Yoder challenged Christian communities to live that alternative way, first and foremost, and then to hold leadership to account for their own "benefactor" language. If Obama calls himself a "Christian" (and uses language like "helping a neighbor in need" or "looking out for the least of these"), it should be our strategy to take him at his word and keep him accountable to this vocation. If he truly pledges allegiance to this alternative way, then how can he legitimate decisions that continue to destroy life and increase economic injustice in our nation and in the world. Obama's Christianity should be evaluated on the basis of his personal piety and love for his wife and children, but also on the basis of public policy issues like those that Rabbi Michael Lerner (it takes a Jew to really understand the prophetically Jewish Jesus) recently proposed would more thoroughly reflect a biblical ethic:
(1a) Unequivocally call for an immediate end to the presence of U.S. troops, advisers and private U.S.-based security firms in Afghanistan, Iraq and Pakistan;
(1b) Replace the "war on terror" with a Global Marshall Plan that roots homeland security in a strategy of generosity and concern for the well-being of everyone on the planet;
(2) Call for a massive jobs program;
(3) A freeze on mortgage foreclosures;
(4) A national bank that would offer interest-free loans to those seeking to create or expand small businesses;
(5) Immediate implementation of the parts of the Obama health-care plan that would benefit ordinary citizens and build support for a health plan for all citizens;
(6) Dramatically lower prices for drugs that treat critical diseases such as AIDS and cancer;
(7) A strong tax on carbon emissions;
(8) The immediate prosecution of those government employees involved in torture or cover-ups to justify the invasion of Iraq.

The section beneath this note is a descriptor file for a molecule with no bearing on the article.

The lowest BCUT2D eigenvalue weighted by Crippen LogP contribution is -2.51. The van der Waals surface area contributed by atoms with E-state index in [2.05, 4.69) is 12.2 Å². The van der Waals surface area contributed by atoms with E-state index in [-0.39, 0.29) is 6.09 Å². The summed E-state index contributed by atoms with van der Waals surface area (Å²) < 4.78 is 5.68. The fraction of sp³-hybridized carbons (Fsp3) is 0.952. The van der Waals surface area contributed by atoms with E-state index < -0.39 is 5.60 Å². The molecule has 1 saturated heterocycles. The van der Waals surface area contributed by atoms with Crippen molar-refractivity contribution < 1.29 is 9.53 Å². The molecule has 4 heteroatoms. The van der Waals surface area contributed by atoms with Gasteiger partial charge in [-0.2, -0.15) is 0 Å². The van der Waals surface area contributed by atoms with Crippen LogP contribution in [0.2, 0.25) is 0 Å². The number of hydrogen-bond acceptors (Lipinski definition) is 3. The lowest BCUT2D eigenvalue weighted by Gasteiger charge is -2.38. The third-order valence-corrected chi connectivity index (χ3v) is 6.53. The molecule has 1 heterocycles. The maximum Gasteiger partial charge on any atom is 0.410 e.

(9) A push for the media to provide free and equal time to all major candidates for national office as well as for constitutional amendments requiring only public financing in elections;
(10) For corporations to prove every five years to a jury of ordinary citizens that they have a satisfactory history of environmental responsibility;
And last but not least:
(11) A willingness to talk unequivocally about the spiritual and ethical need for a new bottom line - one of love, kindness and generosity.
The Jesus of the Gospels taught and lived a way that subversively confronted the powerful political, economic and religious forces that dehumanized & demonized a vast majority of 1st century Palestine. His words and deeds led to his violent death. Jesus predicted at the end of his Sermon on the Mount that many will call themselves "Christians" ("Lord, Lord!"), but will simply fail to do God's will (Matthew 5:21-23). Yoder hopefully offered compelling models of American Christian political leadership: Roger Williams, William Penn, William Lloyd Garrison, Alexander Campbell, William Jennings Bryan, Norman Thomas, Harold Stassen, James E. Horton and Martin Luther King. These men, Yoder claimed, were "the agents of creative cultural change on a national scale precisely because they did not conceive of national power as their goal, but kept their eyes on the higher loyalty of Kingdom citizenship." They were adamantly, prophetically "Christian" and their platforms backed it.
One aspect of faithful Christian witness is pressing Obama to courageously embrace a more "Christian" platform that reflects his own claim to "love neighbor" and privilege "the least of these." In a culture where "Christian" means less and less every day, we resonate with how Obama has verbally defined it. There's no doubt that Obama is a Christian. Sure, his mother was a secular humanist, but Obama "changed his mind on the God question" more than 20 years ago. However, to be Christian in this American moment calls us to live out the vision of that 1st century Palestinian Jew named Jesus and to challenge our political leaders who claim to be Christians to do the same...in both piety and policy.